UK Fails To Ratify The Istanbul Convention Prioritising Violence Against Women


In the U.S, Israel, Australia and Canada, between 40 and 70% of female murder victims are killed by their intimate partners. Approximately 130 million girls and women have experienced worldwide female genital mutilation, and over 60 million girls worldwide are child brides, with some states in America still failing to criminalise such practice.

Women and girls are 80% of an estimated 800,000 people who are trafficked across borders, with 79% being trafficked for sexual exploitation. Domestic abuse affects 1 in 4 women, which projects as 2 women being murdered each week, and domestic violence accounts for 16% of all violent crime. On average, there will be 35 assaults before a victim calls the police, but it is also one of the highest repeat offender crimes because of lack of police resources to keep victims safe once reached out.

Violence against women is a worldwide problem, but it is not homogenous. The violence women face in the U.S and the UK is different to the violence women face in Israel, Saudi Arabia or even Mexico. Cultures, religions, traditions, norms and attitudes all account for factors in those incredibly high numbers. There is clearly a serious problem worldwide in tackling domestic violence, both legally and socially, which leads to so many women being targeted.

Some argue that misogyny is globalised, that misogyny is profitable with sex trafficking, that a woman’s dignity is ignored in many cultures and religions. It’s hard to accept that an entity, like the UK, which is supposed to be this epitome of modern and progressive ideals, still suffers from major violence against women issue.

It is worth noting that although men do also experience domestic violence, it is not to the same extent and does not carry the same internalised misogyny that comes with violence against women. This is not saying that this is not an important issue to face as well. For specific issues, there are specific responses. Just as men are more affected by suicide, and thus there is a dedicated campaign, being the biggest killer of men under 45, domestic violence affects women drastically more, which is why we have to question: why is the UK falling behind?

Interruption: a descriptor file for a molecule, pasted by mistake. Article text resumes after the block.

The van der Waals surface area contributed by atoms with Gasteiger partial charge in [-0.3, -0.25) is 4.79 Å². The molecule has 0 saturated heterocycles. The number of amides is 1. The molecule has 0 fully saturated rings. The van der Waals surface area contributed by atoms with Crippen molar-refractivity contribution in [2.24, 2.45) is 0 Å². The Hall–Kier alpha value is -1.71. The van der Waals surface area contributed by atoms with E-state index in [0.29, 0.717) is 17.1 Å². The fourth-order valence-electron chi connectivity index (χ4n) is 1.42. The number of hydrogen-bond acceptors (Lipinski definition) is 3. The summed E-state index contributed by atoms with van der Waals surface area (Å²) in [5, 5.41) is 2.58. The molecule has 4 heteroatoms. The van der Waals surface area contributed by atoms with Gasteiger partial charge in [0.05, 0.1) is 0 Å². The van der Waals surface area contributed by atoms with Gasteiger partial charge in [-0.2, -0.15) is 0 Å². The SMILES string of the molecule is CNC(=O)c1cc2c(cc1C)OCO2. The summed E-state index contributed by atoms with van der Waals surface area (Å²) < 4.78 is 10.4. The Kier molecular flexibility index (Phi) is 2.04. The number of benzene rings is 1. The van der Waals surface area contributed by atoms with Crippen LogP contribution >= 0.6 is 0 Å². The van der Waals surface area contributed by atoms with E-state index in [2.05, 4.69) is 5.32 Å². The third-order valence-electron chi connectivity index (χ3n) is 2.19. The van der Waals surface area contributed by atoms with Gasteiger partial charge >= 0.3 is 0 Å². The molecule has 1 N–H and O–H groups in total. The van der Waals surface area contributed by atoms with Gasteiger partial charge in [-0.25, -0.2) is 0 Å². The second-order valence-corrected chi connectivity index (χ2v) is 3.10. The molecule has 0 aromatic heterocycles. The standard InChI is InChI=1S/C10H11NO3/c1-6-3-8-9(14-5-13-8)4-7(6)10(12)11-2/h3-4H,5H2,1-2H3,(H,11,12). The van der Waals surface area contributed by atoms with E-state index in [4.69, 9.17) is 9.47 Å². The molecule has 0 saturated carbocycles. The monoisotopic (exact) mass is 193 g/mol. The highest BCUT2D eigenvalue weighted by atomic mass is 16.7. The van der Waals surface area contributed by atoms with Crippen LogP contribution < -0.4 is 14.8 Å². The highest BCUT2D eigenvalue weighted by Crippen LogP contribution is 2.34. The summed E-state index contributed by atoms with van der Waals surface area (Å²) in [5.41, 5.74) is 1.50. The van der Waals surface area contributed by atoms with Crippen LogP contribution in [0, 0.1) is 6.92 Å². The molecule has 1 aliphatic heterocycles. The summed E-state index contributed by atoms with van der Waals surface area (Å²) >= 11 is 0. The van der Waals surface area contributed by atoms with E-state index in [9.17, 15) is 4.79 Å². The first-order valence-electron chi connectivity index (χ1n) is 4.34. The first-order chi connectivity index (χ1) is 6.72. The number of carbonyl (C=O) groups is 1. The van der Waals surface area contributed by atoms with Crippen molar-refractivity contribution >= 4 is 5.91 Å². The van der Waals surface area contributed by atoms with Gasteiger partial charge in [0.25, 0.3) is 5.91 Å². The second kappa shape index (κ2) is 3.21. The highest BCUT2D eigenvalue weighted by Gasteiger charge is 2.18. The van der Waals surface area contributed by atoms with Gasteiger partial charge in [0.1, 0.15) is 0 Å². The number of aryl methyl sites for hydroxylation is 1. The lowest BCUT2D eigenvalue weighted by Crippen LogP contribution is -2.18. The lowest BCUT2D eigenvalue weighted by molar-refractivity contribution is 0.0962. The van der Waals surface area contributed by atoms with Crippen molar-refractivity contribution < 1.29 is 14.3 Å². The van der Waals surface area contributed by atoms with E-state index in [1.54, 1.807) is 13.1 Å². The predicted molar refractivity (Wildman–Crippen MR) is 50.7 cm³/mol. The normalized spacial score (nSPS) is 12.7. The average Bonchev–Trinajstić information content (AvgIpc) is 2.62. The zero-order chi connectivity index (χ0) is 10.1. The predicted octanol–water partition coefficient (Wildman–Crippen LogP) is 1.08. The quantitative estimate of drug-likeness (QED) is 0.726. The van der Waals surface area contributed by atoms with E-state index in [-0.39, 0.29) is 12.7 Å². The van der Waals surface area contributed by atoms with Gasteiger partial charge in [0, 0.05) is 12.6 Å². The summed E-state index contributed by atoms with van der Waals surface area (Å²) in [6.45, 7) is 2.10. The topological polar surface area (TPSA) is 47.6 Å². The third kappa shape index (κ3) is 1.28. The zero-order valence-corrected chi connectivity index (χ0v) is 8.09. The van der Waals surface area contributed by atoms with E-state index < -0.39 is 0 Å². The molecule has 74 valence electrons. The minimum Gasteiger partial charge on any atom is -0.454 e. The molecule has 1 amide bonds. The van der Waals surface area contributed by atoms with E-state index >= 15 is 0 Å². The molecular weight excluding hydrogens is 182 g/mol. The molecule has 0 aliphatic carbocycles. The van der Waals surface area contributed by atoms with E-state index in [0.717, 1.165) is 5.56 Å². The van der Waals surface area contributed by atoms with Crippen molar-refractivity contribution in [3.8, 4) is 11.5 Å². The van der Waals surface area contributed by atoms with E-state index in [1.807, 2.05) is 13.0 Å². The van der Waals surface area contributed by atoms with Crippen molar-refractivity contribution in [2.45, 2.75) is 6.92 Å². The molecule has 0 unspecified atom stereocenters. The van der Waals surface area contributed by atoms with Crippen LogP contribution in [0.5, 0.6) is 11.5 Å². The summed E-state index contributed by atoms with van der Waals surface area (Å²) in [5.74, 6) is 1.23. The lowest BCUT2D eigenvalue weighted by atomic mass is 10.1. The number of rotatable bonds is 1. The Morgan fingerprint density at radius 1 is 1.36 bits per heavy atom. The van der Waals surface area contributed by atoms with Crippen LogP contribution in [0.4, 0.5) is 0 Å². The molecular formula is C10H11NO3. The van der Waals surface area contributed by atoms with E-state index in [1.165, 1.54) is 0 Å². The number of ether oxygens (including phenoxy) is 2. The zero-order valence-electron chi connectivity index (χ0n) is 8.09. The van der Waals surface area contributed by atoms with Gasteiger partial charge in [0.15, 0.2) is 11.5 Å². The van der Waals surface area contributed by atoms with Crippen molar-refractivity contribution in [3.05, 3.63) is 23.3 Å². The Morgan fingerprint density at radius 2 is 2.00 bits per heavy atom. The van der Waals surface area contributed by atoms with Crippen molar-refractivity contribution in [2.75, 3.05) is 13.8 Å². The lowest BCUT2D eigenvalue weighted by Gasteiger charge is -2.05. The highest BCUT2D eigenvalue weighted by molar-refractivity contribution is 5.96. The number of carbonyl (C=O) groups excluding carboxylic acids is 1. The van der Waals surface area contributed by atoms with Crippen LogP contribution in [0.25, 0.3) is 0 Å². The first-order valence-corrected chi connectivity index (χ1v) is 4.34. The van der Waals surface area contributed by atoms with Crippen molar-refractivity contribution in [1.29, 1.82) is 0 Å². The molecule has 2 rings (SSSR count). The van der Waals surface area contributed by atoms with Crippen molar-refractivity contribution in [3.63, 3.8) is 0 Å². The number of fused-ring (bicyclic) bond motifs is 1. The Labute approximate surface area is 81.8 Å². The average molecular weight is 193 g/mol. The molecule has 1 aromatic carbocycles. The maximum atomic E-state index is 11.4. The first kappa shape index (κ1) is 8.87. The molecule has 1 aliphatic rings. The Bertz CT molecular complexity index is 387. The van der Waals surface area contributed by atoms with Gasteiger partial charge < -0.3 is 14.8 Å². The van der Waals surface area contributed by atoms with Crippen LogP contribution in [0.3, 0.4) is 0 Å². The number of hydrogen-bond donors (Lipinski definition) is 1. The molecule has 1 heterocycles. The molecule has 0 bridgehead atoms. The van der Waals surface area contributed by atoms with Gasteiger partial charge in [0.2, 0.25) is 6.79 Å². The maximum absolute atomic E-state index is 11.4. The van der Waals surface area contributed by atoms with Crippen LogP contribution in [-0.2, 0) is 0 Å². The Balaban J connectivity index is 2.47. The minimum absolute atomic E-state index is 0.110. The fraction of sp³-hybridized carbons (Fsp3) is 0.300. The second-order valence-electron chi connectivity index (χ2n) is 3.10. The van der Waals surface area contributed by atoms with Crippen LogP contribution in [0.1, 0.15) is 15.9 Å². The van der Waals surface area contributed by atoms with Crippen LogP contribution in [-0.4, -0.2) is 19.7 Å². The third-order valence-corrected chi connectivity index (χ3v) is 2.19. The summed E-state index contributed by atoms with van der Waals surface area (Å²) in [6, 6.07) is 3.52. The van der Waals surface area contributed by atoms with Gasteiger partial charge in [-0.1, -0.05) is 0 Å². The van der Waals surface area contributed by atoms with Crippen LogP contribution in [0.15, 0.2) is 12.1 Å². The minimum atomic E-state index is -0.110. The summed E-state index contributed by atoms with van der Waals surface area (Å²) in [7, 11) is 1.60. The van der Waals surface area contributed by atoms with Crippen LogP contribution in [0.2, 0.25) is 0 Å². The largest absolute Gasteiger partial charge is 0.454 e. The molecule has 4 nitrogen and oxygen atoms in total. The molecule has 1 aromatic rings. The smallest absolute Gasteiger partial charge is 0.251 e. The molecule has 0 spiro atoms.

The Istanbul convention is the ‘convention on preventing and combating violence against women and domestic violence’, and is currently the most ‘comprehensive legal framework…that sets minimum standards for governments to meet when tackling violence against women’. The UK has signed this convention in 2012 but has since failed to ratify it, meaning they are still not legally bound to these rules. 26 countries, including Germany and France, have ratified this already.

The convention requires the government to do many things to prevent and tackle this issue, including ‘provide support and protection services to victims’, ‘co-operate with other states to eliminate violence globally’ and ‘effectively prosecute and rehabilitate perpetrators’. Amnesty has recently accused the UK of ignoring fundamental human rights, such as the right to protection and safety when VICE reported that 49 British women had been killed by the same men they had previously reported to the police. Amnesty has also criticised the UK’s Domestic Abuse bill for ‘failing migrant women’, where the bill fails migrant women who are ‘further trapped by their immigration status’ and could lead to deportation, since the Police Force have to share victim information with the Home Office for immigration purposes, which ‘allows perpetrator to use the threat of immigration enforcement as a weapon to control and abuse their victims’.